Gas station without pumps

2019 January 5

OpenScope MZ review

During the CyberWeek sales I bought myself an OpenScope MZ USB scope from Digilent, to see how it compared with the Analog Discovery 2, which I use frequently.  I particularly wanted to see whether I could recommend it as a low-cost alternative ($89 list) for the AD2 ($279 list, but $179 with academic discount).

I’ve not had a chance to do much testing yet, but the short answer is that I would recommend saving up for the Analog Discovery 2—the OpenScope MZ is nowhere near being a professional instrument, but the AD2 is close.

The first thing I tested was the function generator.  The OpenScope MZ does not have a real DAC, but uses digital output pins and a resistor ladder to generate analog voltages.  The result is a “DAC” that is non-monotonic.  The non-monotonicity can be observed by generating a sawtooth waveform and observing the result with an Analog Discovery 2.

The non-monotonicity is worst when the DAC switches from 0x1ff to 0x200 (from 511 to 512 out of 1024 steps). This was a 3Vpp sawtooth at 10Hz. The OpenScope MZ also has a much larger offset than the AD2.

To get clean measurements, I set the AD2 to average 100 traces.  I also did 16-fold oversampling, so that I could get good time resolution while recording the whole period.

The steps are not of uniform duration, but don’t seem to be a simple pattern of single or double clock pulses:

The step durations vary here from 64µs to 136µs in this small sample, but with 1024 steps in 0.1s, I would expect 97.66µs.

The step heights are not completely consistent either, but seem to average to roughly the right value:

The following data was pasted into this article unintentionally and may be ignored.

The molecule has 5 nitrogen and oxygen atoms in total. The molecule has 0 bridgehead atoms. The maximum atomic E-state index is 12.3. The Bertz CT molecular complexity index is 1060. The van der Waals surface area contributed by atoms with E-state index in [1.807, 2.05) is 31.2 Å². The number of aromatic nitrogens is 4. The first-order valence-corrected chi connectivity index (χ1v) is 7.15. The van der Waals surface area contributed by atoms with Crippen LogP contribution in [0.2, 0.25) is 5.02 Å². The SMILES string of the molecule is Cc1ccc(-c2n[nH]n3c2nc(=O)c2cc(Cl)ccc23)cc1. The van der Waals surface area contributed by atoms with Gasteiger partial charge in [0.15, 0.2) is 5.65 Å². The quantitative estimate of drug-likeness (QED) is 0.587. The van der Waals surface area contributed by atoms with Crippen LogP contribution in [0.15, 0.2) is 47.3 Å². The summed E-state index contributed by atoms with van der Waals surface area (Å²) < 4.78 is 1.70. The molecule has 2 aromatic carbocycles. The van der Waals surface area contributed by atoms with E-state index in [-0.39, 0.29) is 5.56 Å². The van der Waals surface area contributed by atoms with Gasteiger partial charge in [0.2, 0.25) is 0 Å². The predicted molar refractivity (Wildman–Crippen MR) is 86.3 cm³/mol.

The step size should be 3V/1024=2.93mV, but in this range the average step size is a little high. (but the first step at the bottom left is too small).  The variable duration of the steps is also very visible here.

The speed limitations of the amplifier for the OpenScope’s function generator are also quite clear:

There seems to be a 12V/µs slew rate limitation, and the large step at the end of the sawtooth has a 258ns fall time. By way of contrast, the AD2 has about a 40ns fall time for the same 10Hz ramp up and a slew rate of about 120V/µs.

I found the Analog Discovery 2 falling edge rather interesting—the stepwise descent may be an artifact of recording the waveform with the same instrument used for generating it (so that the oversampling does not work correctly), but it might also indicate that the ramp edge is digitally pre-filtered to keep it from overshooting.

1 Comment »

  1. […] the review in OpenScope MZ review, I investigated using the OpenScope MZ for impedance analysis (used in both the loudspeaker lab and […]

    Pingback by OpenScope MZ review: Bode plot | Gas station without pumps — 2019 January 6 @ 14:47 | Reply

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